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Author Topic: City of Hope Clinical Trial  (Read 2244 times)

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Offline Hoyland

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  • Posts: 93
City of Hope Clinical Trial
« on: March 05, 2014, 09:24:35 PM »
I think this trial


has just been granted $1.5M by the NIH. This should add to the private donations already received and may be sufficient for CoH to start recruiting.

Offline dico

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  • Posts: 108
Re: City of Hope Clinical Trial
« Reply #1 on: March 06, 2014, 02:27:02 AM »
I have more hope with the Calimmune trial.
Studies in monkeys have shown higher levels of engraftment of bi-allelic modified CD4 with Calimmune.

Offline Hoyland

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  • Posts: 93
Re: City of Hope Clinical Trial
« Reply #2 on: March 07, 2014, 10:57:55 AM »
Dico, I would not be so dismissive of this research. The new trial is building on the previous Pl safety trial which was conducted in 2010. Since the conclusion of that trial the team at the CoH has been working on ways to improve the transduction rate as it was too low in the first trial. I have not seen any recent data but if they are ready to go with a new trial then one would have to think that they have made a substantial improvement.

Offline Hoyland

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Re: City of Hope Clinical Trial
« Reply #3 on: April 02, 2014, 04:13:50 AM »

Offline dico

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Re: City of Hope Clinical Trial
« Reply #4 on: April 02, 2014, 09:06:13 AM »
Thanks. Always good to hear from you Hoyland.

But I must add that we should not pin our hope in such trials. They will fail as the Sangamo did and as the previous CoH phase I did. According to monkey studies, the Calimmune trial will have a better outcome but even if it shows some success, it will not cure by itself. Without vaccine, there will not be any functional cure.

Right now Philipp Johnson has a clinical trial in London called antibody passive gene transfer. Although both the vector (AAV1) and the Ab (PG9) are outdated, it is the first to begin a phase I clinical trial. Soon an improved version with a more potent antibody (VRC07) will be tested in California called VIP. We are hopefully very close to a cure.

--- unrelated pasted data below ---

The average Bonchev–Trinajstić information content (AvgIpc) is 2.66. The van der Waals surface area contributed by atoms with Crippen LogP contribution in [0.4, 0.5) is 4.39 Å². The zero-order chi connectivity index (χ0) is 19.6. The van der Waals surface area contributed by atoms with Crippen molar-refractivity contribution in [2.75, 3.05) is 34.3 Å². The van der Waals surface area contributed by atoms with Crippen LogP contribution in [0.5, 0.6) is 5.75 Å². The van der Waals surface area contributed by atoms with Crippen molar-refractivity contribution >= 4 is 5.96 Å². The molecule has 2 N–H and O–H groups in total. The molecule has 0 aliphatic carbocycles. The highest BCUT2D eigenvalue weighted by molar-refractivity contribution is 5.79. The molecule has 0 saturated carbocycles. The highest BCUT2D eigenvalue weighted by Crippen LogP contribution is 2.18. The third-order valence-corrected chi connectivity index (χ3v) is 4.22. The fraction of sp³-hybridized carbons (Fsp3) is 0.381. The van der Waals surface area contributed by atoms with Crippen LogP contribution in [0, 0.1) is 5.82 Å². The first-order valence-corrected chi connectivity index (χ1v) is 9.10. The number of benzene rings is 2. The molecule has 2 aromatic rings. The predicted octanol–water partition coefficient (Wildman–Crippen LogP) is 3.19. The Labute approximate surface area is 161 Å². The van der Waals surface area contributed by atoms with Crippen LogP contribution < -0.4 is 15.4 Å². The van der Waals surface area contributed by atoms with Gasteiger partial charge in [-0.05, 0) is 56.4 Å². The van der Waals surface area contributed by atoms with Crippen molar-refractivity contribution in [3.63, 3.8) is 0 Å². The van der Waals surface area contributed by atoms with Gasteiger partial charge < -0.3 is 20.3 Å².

Offline Hoyland

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  • Posts: 93
Re: City of Hope Clinical Trial
« Reply #5 on: April 08, 2014, 12:07:54 PM »
Dr Rossi's team at the City of Hope may have found the increase in efficiency that they were searching for. In their latest paper they describe their use of stem cells (same as Calimmune but with a different target) and how to attack the HIV with rnai. They conclude:

"In summary, combinatorial gene therapy approaches are often most effective when targeting multiple stages of viral replication. We present here the improved MCM7 platform with enhanced flexibility, increased safety with sufficient level of transgene expression for long-term inhibition of HIV in HSPC-derived macrophages. We demonstrate that more is not always better but rather a balance between transgene expression, mechanism of action, and target choice is required for optimizing the combinatorial approach. With the improvement in vector efficacy and strategies to increase the frequency of HIV-resistant cells, we hope to achieve sufficient gene marking and antiviral potency to move closer to a functional cure of HIV."


This is great news and, as the current trial uses blood stems cells as the shrna vector, we may be able to assume that the new efficiency will manifest in the data from this trial. This research, IMO, represents a significant step forward in the use of gene therapy for the treatment of HIV.


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